I finally made it to Boston this weekend so that I could grab a stool at Barbara Lynch's newest spots, Sportello and Drink. The dishes at bright, modern Sportello was the sort of homey, upscale comfort food found at all of Lynch's restaurants. A simple salad of thinly shaved fennel and batons of celery was fresh and crisp and all of the pastas were expertly cooked-the highlight of which was the rich, sweet pantacce (a wide, short noodle) with pork cheeks, parsnips and quince.

But the real standout for me was a wine that we had. Our server steered us towards the 1998 Martilde Ghiro d'Inverno Bonarda from northwestern Italy's Lombardia region, and I'm glad we followed her lead. Its black fruit had mellowed nicely thanks to its age, but what was particularly striking was its distinct earthiness—flavors ranging anywhere from soil to mushrooms—which also made it perfect match to a bowl of pasta made with toasty chestnut flour with whole roasted chestnuts strewn throughout.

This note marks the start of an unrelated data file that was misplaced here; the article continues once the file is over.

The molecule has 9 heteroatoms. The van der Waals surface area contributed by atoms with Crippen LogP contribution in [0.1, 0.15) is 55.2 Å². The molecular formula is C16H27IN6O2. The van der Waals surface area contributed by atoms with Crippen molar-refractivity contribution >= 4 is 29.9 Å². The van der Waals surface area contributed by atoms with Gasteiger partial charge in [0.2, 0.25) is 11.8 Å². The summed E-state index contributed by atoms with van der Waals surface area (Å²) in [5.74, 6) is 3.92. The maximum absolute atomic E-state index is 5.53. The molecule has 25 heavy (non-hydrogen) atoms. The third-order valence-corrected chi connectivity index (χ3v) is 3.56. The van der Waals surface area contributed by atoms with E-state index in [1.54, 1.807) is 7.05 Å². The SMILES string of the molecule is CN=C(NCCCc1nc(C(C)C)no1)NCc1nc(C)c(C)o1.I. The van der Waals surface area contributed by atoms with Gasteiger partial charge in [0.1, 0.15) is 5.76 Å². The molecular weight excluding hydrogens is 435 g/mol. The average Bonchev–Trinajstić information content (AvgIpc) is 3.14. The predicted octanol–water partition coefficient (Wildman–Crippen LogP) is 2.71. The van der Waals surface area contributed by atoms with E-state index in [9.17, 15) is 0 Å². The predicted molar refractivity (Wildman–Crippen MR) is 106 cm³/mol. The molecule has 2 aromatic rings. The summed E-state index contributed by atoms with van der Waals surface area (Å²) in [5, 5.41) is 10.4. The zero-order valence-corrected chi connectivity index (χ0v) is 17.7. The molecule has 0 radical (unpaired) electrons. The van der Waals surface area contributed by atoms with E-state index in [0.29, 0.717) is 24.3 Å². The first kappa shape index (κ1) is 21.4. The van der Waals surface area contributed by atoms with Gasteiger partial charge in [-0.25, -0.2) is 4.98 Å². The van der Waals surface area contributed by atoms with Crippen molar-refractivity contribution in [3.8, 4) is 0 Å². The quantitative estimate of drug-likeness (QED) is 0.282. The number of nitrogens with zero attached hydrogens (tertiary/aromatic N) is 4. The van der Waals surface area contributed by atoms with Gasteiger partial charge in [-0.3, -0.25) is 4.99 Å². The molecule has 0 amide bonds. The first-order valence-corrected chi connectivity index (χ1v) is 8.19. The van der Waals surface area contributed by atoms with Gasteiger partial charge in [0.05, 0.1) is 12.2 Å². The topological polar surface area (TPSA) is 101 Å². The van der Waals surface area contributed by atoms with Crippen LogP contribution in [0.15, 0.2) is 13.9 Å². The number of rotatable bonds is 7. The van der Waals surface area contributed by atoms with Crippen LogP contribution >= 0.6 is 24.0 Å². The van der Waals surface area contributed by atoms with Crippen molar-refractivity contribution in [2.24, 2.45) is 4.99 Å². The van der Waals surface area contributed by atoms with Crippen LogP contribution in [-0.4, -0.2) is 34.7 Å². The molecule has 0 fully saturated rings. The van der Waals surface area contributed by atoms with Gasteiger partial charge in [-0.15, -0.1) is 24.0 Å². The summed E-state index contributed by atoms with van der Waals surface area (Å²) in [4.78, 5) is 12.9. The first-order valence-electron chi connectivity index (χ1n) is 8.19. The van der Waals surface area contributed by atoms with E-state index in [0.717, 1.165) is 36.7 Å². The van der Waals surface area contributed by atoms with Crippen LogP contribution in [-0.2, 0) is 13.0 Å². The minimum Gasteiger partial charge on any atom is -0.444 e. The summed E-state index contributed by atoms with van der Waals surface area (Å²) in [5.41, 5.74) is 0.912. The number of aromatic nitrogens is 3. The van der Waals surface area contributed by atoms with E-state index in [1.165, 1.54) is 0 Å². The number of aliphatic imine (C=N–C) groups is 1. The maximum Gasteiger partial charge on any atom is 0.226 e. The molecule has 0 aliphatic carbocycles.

After dinner, we headed downstairs to Lynch's enormous—and packed—bar, Drink. It was rather astounding to watch three bartenders expeditiously serving excellent cocktails to 90-some thirsty guests. For our part, we probably enjoyed a few too many of the cocktails, but we ended the night off with a liqueur glass of and exceptionally intriguing Chartreuse Milk Punch called Vert Poinçon de Lait, developed by Drink bartender Scott Marshall. Marshall was inspired by a recipe he found in a cocktail book published in 1827 for "Oxford Nightcaps." The original recipe calls for rum and cognac, but Marshall traded those for viscose Batavia-Arrack and spicy green and yellow Chartreuse. Since the drink's complicated to make—and the recipe makes a gallon at a time—it's worth a detour at Drink to try it. It's a terrific digestif, or, as a nightcap, will ensure sweet or possibly surreal dreams.